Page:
The cost of data analytics tools is expected to hit $187 Billion by 2019. Staggeringly, in 2020, 1.7 Megabytes of data will be created every second. For every single person on earth. The Big Data hype looms over every organisation and harnessing this is central to any business ambitions.
Organisations have focused on collecting huge quantities of data and then simply storing it. All of this data – both structured and unstructured – hangs over us like a storm cloud, growing larger and more ominous at an alarming rate. Reportedly 85% of companies are data driven, however only 37% of that number say they have been successful in unlocking the value of this data.
Big Data is a top business priority, but how do leaders ensure that their organisations are utilising data successfully?Is the answer to invest in more high cost data scientists? Invest in newer and better analytics tools to navigate through the sea of information?
Sure, these are valuable if you know what data needs to be analyzed, the precise information that needs to extrapolated. And of course, you’ll also need a clear vision of the your objective, and how to improve the core business offering or open up new opportunities.
Big Data certainly has its place. Businesses can build strategies around data and analysis, rather than relying on experience and intuition. Actionable solutions are derived for aspects of day-to-day processes – spotlighting errors and trends achieve this with ease.
Companies making data driven decisions are seeing noteworthy gains. However, the question remains – what about small data?
Small data lifts the veil on detail. It’s agile, timely and can deliver truly meaningful insights. Small data makes allowances for emotional or artisanal influence.
Take Airbnbs, for example, they are a huge collector of data and insights and their recent offering around ‘experiences.’ Brian Chesky, co-founder and CEO, pinpoints their success on the strategy of painstaking and handcrafted labour, focusing on successfully satisfying each and every client before scaling. Put that strategy under a magnifying glass and the key information to be gleaned is that in order to satisfy clients and build such a popular service, they leant intentionally on their feedback, reacting accordingly on a one-to-one basis.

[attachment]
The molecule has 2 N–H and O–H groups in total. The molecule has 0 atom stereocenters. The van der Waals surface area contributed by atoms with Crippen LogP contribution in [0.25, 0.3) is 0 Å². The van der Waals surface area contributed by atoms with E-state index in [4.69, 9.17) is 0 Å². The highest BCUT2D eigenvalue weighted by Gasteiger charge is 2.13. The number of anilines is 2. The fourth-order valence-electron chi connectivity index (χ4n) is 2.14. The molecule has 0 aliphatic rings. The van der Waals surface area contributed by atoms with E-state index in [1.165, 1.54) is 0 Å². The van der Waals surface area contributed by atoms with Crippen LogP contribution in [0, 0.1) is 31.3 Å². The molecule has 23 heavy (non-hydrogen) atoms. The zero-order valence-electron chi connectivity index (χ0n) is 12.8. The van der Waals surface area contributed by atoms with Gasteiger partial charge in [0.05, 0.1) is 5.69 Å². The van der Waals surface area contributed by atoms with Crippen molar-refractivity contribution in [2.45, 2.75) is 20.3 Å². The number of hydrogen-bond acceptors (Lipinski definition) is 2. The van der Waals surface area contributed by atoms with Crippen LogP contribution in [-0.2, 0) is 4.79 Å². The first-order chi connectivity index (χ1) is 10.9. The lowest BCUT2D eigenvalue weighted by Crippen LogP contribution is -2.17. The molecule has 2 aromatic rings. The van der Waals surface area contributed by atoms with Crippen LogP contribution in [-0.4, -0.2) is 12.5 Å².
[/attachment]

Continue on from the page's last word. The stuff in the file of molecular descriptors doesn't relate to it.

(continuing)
The focus here is on small data sets and this data can be directly correlated through the lens of human connection. Understanding this emotional connection in the context of wider data-tracked influencers provides a platform for creative questioning and delivery of that magical moment of serendipity – the emotionally generated data solution.
The conclusion was that Airbnb were able to scale and drive emotional connections, all initially centred around tracking of small data before being scaled to create a relevant big data stack. And when small became big, Airbnb remained focused on individual needs and emotions, delivered in context and relevant.
A number of years ago – at a time of key market shift – a renegade team at Lego made the brave step to ignore the realms of big data that had been commissioned and bank on the small data insights.
And a story revealed by an old pair of sneakers.
The big data was supporting a narrative that ‘Digital Natives’ born during the information era lacked the time and patience for Lego. At the time Lego was on the verge of company break-up and there seemed little hope for turnaround. As with many companies they were looking at the big data analysis for clues and insights to support critical business decisions. However, during a marketing exercise a team visited a German eleven year old in the hope of understanding Lego’s relevance and connection with children.
When the boy was asked what his prized possession was, he pointed to an old pair of sneakers, worn down from honing his skateboarding skills. The insight was powerful, the team recognised that even kids that belong to the ‘instant gratification era’ will spend hours and hours on their passion.
Thankfully this nugget was enough to save the company and see it in profit year after year since.
With ever-increasing amounts of data there is a drive for investment in superior analytics tools, which will soon enough generate the promised results from big data as well as making it more manageable. Meanwhile, we must learn to unshackle ourselves from the allure of big data and embrace the magical and meaningful data that comes from being ‘small.’
The core challenge is sifting through the reams and reams of big data to get to the small – or alternatively start with small – abandon the big and then scale for the big data emotional connection.